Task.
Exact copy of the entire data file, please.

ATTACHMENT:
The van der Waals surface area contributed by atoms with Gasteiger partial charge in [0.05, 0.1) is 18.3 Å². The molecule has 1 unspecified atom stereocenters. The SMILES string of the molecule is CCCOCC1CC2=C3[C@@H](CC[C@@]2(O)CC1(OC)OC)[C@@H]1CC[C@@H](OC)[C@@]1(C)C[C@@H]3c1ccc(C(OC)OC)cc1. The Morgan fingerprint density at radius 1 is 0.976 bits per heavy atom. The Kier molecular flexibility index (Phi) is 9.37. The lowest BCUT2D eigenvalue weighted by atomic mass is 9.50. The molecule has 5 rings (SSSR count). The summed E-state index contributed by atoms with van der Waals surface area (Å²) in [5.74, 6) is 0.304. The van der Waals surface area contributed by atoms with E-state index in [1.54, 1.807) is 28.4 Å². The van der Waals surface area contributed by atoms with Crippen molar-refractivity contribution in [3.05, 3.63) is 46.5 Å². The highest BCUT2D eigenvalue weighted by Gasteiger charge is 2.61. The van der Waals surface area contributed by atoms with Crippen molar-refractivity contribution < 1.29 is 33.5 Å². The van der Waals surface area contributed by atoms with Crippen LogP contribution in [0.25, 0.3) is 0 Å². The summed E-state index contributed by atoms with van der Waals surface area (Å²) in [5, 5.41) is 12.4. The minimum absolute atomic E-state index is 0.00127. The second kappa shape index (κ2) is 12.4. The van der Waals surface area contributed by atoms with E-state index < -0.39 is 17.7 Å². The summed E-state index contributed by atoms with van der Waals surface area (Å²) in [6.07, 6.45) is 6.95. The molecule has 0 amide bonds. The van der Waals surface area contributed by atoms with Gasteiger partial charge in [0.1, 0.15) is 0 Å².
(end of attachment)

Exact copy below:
The van der Waals surface area contributed by atoms with Gasteiger partial charge in [0.05, 0.1) is 18.3 Å². The molecule has 1 unspecified atom stereocenters. The SMILES string of the molecule is CCCOCC1CC2=C3[C@@H](CC[C@@]2(O)CC1(OC)OC)[C@@H]1CC[C@@H](OC)[C@@]1(C)C[C@@H]3c1ccc(C(OC)OC)cc1. The Morgan fingerprint density at radius 1 is 0.976 bits per heavy atom. The Kier molecular flexibility index (Phi) is 9.37. The lowest BCUT2D eigenvalue weighted by atomic mass is 9.50. The molecule has 5 rings (SSSR count). The summed E-state index contributed by atoms with van der Waals surface area (Å²) in [5.74, 6) is 0.304. The van der Waals surface area contributed by atoms with E-state index in [1.54, 1.807) is 28.4 Å². The van der Waals surface area contributed by atoms with Crippen molar-refractivity contribution in [3.05, 3.63) is 46.5 Å². The highest BCUT2D eigenvalue weighted by Gasteiger charge is 2.61. The van der Waals surface area contributed by atoms with Crippen molar-refractivity contribution < 1.29 is 33.5 Å². The van der Waals surface area contributed by atoms with Crippen LogP contribution in [0.25, 0.3) is 0 Å². The summed E-state index contributed by atoms with van der Waals surface area (Å²) in [5, 5.41) is 12.4. The minimum absolute atomic E-state index is 0.00127. The second kappa shape index (κ2) is 12.4. The van der Waals surface area contributed by atoms with E-state index < -0.39 is 17.7 Å². The summed E-state index contributed by atoms with van der Waals surface area (Å²) in [6.07, 6.45) is 6.95. The molecule has 0 amide bonds. The van der Waals surface area contributed by atoms with Gasteiger partial charge in [0.1, 0.15) is 0 Å².